- Disney Villain Death: Not in the official film, but deleted scenes show that Goblin took him to the top of the Oscorp tower and threw him off. It's hard to feel bad for him.
- Evil Is Petty: Honestly, it appears the man is literally incapable of doing anything unless he's screwing someone over. Max Dillon works for Oscorp yet Menken steals his designs and implements them without giving him an ounce of credit. At least in the previous film, Connors was actually given a choice to continue his work before they tried to steal it.
- Frameup: He places the blame of the accident with Max Dillon onto Harry Osborn so he can sit at the head of Oscorp.
- Genre Savvy: After the Bullying a Dragon incident, he's smart enough to know to get the hell away from Harry after the latter gets what he wants. In a deleted scene, the Goblin kills him.
- Kick the Dog: After causing Harry to lose his position as head of Oscorp, Menken twists the knife by saying Harry will die a horrible death and no one will care.
- What Happened to the Mouse?: It's not clear where he goes after injecting the Goblin Formula into Harry, but he seemingly escapes. Harry was supposed to have killed him during a rampage through Oscorp, but the entire sequence was removed from the film.
Played by: Felicity Jones
Harry Osborn's personal assistant and secretary who has romantic feelings for him
. She tells him of the off the books project that leads to him working with Electro
and becoming the Green Goblin
- Adaptation Dye-Job: In the comics she's platinum blonde, in the film she has brown hair. Of course, in the comics, her blonde hair is also a wig.
- Dark Chick: Subverted - given that she's the assistant of the main villain of the second film, it seems as though she would fit the mold. However, she doesn't do anything evil, and only tries to help Harry get better.
- Demoted to Extra: Black Cat is a pretty iconic character in the comics, but Felicia appears only in one of the films with a minor role and does not show up as her masked identity.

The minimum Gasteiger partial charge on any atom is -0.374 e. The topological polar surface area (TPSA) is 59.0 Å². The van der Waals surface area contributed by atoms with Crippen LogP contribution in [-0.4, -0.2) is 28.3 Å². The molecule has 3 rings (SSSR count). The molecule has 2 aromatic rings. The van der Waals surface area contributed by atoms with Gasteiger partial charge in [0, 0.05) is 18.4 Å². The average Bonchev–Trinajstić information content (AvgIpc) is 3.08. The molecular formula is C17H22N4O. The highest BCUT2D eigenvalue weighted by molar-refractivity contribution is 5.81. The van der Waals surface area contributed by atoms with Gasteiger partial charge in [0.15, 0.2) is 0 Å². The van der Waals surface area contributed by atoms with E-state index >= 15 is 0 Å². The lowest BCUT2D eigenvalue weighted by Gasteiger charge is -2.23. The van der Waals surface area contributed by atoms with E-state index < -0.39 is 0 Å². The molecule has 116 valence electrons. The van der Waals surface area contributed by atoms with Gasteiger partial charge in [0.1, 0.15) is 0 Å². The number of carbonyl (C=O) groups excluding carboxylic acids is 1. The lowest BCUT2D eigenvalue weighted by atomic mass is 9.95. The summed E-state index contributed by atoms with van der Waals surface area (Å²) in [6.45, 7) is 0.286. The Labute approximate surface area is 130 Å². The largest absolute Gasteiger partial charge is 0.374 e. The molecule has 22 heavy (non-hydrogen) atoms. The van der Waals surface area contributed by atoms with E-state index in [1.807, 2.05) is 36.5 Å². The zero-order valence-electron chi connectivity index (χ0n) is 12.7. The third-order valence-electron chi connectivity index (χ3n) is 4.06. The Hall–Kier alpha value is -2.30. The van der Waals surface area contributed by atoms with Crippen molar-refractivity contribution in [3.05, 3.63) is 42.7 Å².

- First Name Basis: With Harry, unlike the Oscorp executives because they're "not his friends". Also, her last name being Hardy is only confirmed in the credits.
- Girl Friday: Is this to Harry.
- Pet the Dog: Although she doesn't do anything villainous, she's aware of Oscorp's secret project. She tells Harry about it because she realizes it can save his life.
- Punch Clock Villain: Felicia is just doing her job.
- Raven Hair, Ivory Skin: In contrast to the comics, where she was a blonde.
Ben and May Parker
Peter's uncle and aunt, who look after him when his mother and father disappear.
- Adaptation Dye-Job: Aunt May has dark brown hair worn loose instead of her classic grey hair in a bun look.
- Adult Fear: Shortly after the death of your husband, the teenage nephew who you've raised as your own and is the last of your family repeatedly stays out all night and returns home covered in cuts and bruises.
- Amazingly Embarrassing Parents: "She looks familiar. She's the girl on your computer! (To Gwen) He's got you on his computer. I'm his probation officer."
- Cool Old Guy: Uncle Ben.
- Deadpan Snarker: Uncle Ben. Now we see where Peter got it from.
- Death by Origin Story: Uncle Ben is killed by a robber who Peter neglected to stop, kicking off the process that would ultimately make him become Spider-Man.
- Demoted to Extra / Out of Focus: Uncle Ben has less screen-time and a less prominent role in Peter's life in this adaptation in detriment of his brother, Richard Parker, and Captain George Stacy.